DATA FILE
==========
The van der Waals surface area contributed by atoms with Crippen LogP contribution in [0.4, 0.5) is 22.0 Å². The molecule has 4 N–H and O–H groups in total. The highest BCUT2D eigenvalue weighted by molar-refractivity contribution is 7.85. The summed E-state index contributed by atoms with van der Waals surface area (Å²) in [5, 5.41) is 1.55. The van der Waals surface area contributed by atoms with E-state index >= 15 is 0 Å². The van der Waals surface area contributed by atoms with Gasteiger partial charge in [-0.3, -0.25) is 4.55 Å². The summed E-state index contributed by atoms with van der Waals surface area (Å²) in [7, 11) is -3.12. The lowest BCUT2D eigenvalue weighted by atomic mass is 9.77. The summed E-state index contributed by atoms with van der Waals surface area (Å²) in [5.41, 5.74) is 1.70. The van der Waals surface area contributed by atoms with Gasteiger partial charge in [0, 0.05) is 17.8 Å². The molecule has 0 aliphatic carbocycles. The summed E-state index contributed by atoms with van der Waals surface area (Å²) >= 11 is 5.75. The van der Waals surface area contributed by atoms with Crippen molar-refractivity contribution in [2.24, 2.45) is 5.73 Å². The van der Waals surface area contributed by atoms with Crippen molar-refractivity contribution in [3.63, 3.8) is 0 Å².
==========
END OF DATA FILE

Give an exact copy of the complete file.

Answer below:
The van der Waals surface area contributed by atoms with Crippen LogP contribution in [0.4, 0.5) is 22.0 Å². The molecule has 4 N–H and O–H groups in total. The highest BCUT2D eigenvalue weighted by molar-refractivity contribution is 7.85. The summed E-state index contributed by atoms with van der Waals surface area (Å²) in [5, 5.41) is 1.55. The van der Waals surface area contributed by atoms with E-state index >= 15 is 0 Å². The van der Waals surface area contributed by atoms with Gasteiger partial charge in [-0.3, -0.25) is 4.55 Å². The summed E-state index contributed by atoms with van der Waals surface area (Å²) in [7, 11) is -3.12. The lowest BCUT2D eigenvalue weighted by atomic mass is 9.77. The summed E-state index contributed by atoms with van der Waals surface area (Å²) in [5.41, 5.74) is 1.70. The van der Waals surface area contributed by atoms with Gasteiger partial charge in [0, 0.05) is 17.8 Å². The molecule has 0 aliphatic carbocycles. The summed E-state index contributed by atoms with van der Waals surface area (Å²) >= 11 is 5.75. The van der Waals surface area contributed by atoms with Crippen molar-refractivity contribution in [2.24, 2.45) is 5.73 Å². The van der Waals surface area contributed by atoms with Crippen molar-refractivity contribution in [3.63, 3.8) is 0 Å².